25
Apr

Log Rhythms: Sanding and Staining…

Perhaps the most daunting task of finishing out the interior of our cabin by ourselves was sanding and staining the interior walls, doors and trim inside our home. “Phase I” of this process involved sanding all the interior walls and ceilings.

Just doing the vaulted ceilings was a massive two-week undertaking. While the hubby had tremendous help from our youngest and the DSL that first weekend, the hubby was forced to take some vacation time and do most of it himself.

After looking at several log cabin magazines, I had one fear and I have a sneaky suspicion many log cabin families fear the same thing: making the cabin too dark. Our neighbor says and I agree that one does have to install more lighting in a log cabin than in conventional housing because the logs are already going to naturally darken the room and absorb light.

Thus, I elected to go with the lightest stain we could find to minimize this effect. However, I had fallen in love with having a darker stain on the exposed ceiling beams. The hubby was none too happy with me when I announced this plan. (In fact, I think I’m still in the doghouse on this one.)

This project caused another glitch we hadn’t anticipated–our daughter and DSL had just announced she was pregnant with our first grandchild and the fumes from staining drove her crazy with that lovely first trimester of nausea. It sidelined her quite a bit and she had to leave our cabin and go to the neighbor’s in an effort to keep from exposing herself and the baby to those nasty fumes. Even with using fans and leaving doors and windows open, it still seemed to get to her.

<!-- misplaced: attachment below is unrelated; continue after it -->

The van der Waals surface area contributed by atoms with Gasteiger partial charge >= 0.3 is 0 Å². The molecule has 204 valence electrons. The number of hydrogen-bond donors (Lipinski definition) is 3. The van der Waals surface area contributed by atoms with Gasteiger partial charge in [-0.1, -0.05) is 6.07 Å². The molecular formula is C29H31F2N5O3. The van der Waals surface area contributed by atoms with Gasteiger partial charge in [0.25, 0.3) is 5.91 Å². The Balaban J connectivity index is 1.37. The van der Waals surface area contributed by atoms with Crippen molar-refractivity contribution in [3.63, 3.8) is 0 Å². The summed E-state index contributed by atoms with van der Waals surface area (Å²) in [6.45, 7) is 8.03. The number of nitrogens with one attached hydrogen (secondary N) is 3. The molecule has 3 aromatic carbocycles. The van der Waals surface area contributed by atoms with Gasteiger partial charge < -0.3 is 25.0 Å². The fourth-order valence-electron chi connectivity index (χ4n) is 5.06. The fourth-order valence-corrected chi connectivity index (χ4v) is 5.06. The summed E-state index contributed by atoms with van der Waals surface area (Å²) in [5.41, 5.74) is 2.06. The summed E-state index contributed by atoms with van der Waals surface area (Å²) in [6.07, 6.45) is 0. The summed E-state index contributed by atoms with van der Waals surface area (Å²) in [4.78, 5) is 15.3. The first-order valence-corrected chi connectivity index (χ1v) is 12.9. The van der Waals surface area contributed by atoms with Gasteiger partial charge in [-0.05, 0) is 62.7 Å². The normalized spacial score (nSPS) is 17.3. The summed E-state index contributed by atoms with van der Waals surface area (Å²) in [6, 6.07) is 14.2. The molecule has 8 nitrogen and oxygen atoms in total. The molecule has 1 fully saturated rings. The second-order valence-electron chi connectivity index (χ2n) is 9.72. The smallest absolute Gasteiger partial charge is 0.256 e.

Another issue? We had to erect and move scaffolding (three levels of it!) to get to various ceiling and ceiling beam areas. To move it to different parts of the room often meant disassembling it and re-assembling it to get around the log bracing, etc.

We wound up buying used scaffolding because it was cheaper than renting it for the amount of time we were going to need it. The scaffolding was heavy, awkward, and resisted this moving process most of the time. It also made it difficult to get from one end of the cabin to the other when just trying to eat, clean up, and rest!

It was a painstakingly slow process that took another until the end of October to complete. And then just the regular staining of the walls was another arduous process. We finally bid out having someone come in and finish up the job and it was the best money we ever spent. We might still be staining if it weren’t for this decision and it was cheaper than we had thought it would cost. And trust me…there was more staining and sanding to come.

Long story short? The stain is beautiful, but it was one ridiculous process to get it done. When we build on Serenity’s lot, I think we will include indoor sanding and staining as part of the budget and not elect to do it ourselves ever again!

Friday’s Post: Maizie’s Musings!

You Might Also Like: Log Rhythms: Spring Fling and Log Rhythms: Semi-Camping

This entry was posted on Wednesday, April 25th, 2018 at 2:51 pm and is filed under Log Rhythms. You can follow any responses to this entry through the RSS 2.0 feed.

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